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Hoyer-Greenwood Proposal: Won't Stop Late-Term Abortions

 

Reps. Steny Hoyer and James Greenwood may offer the so-called "Late Term Abortion Restriction Act" (H.R. 2702) as an alternative to the Partial-Birth Abortion Ban Act of 2002 (H.R. 4965). This "alternative" purports to ban all post-viability abortions, including partial-birth abortions. However, the legislation would do nothing of the kind. It would not ban the majority of partial-birth abortions, which is the issue now before Congress, and would not ban late term abortions. In fact, the sponsors' "health" exception, which they admit includes "mental" health, would allow the elective destruction of unborn children up to and beyond the usual time of delivery.

Broad "health" exception would allow abortions even in last stages of pregnancy.
Abortion advocates insist on an exception to allow an abortion if (in the opinion of the abortion practitioner) it is necessary to avert "serious adverse health consequences" to the woman. This broad and vague term would do nothing to limit or prohibit any abortions. The sponsors admit that this includes "mental health." In a March 1997 press conference discussing an identical proposal, Rep. Steny Hoyer stated that such an exception also includes "psychological trauma."

Only the abortion practitioner determines viability and whether abortion is"medically necessary."
Viability, the point at which an unborn child is expected to survive outside the mother's womb with or without medical treatment, is usually reached between 23 and 25 weeks of gestation. Viability is a prediction regarding whether an unborn child will survive upon leaving the womb. The Hoyer/Greenwood bill allows the attending abortionist sole power to determine whether a child is viable, and whether the mother's condition warrants an abortion, even in the last stages of pregnancy.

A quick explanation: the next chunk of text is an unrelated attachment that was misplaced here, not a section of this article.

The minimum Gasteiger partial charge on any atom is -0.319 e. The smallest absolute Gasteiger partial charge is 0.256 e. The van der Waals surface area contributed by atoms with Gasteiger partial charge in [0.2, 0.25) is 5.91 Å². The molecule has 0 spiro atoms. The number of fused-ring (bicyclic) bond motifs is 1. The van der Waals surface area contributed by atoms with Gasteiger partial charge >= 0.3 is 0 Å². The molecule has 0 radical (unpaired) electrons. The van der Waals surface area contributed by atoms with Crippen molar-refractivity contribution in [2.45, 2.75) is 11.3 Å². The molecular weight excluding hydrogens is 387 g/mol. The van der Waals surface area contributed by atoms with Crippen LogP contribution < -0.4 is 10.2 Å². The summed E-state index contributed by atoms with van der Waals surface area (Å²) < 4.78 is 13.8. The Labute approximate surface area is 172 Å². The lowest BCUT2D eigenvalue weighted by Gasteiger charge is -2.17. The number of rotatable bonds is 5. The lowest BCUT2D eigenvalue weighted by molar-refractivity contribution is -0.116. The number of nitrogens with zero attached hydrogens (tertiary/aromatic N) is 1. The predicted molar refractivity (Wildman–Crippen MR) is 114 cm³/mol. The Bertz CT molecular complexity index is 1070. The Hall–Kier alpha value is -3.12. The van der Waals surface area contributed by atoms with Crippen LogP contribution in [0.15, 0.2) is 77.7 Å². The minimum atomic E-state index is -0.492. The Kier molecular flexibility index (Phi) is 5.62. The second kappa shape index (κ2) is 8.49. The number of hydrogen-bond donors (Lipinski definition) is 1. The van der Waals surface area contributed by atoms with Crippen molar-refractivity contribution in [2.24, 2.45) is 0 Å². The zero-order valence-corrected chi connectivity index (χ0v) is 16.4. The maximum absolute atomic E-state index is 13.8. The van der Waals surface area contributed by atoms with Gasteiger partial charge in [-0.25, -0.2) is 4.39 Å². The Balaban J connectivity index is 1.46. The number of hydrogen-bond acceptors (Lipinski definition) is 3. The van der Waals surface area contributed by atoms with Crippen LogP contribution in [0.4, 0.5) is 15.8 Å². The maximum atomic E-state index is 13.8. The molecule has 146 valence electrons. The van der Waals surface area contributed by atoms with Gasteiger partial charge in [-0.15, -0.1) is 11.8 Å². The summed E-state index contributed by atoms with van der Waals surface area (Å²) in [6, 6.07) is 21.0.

Under the Hoyer-Greenwood amendment, not one partial-birth abortion would be prohibited.
Most partial-birth procedures occur in the fifth and sixth months of pregnancy (20-24 weeks), a time frame largely unaddressed by this bill. In any case, the nature of the partial-birth procedure makes discussions of "viability" irrelevant. By definition, partial-birth abortion kills a child who is mostly, sometimes quite literally, "alive and kicking" outside the womb. The victims of this procedure are living infants, even if some are being delivered prematurely.

Proponents also claim that the bill is similar to "post-viability" bans in 40 states. Unfortunately, such laws have not banned a single abortion because of loopholes like those described above. In 1979, law professor John Noonan (later a federal appellate judge) correctly described the "restrictions" placed on abortion in 1973 by Roe v. Wade and Doe v. Bolton: "For the nine months of life within the womb, the child was at the [pregnant woman's] disposal – with two restrictions. She must find a licensed clinic after month three; and after her child was viable, she must find an abortionist who believed she needed an abortion." John T. Noonan, A Private Choice 12 (1979).

Since 1973, the Supreme Court has reined in some of the most extreme consequences of Roe and Doe, allowing laws which require testing for viability (Webster, 1979) and laws which prohibit late-term abortion without a "mental health" exception (Casey, 1992). By ignoring these developments, the Hoyer-Greenwood proposal actually marks a step backward in abortion policy. As a ban on late-term abortions it is a sham.

 



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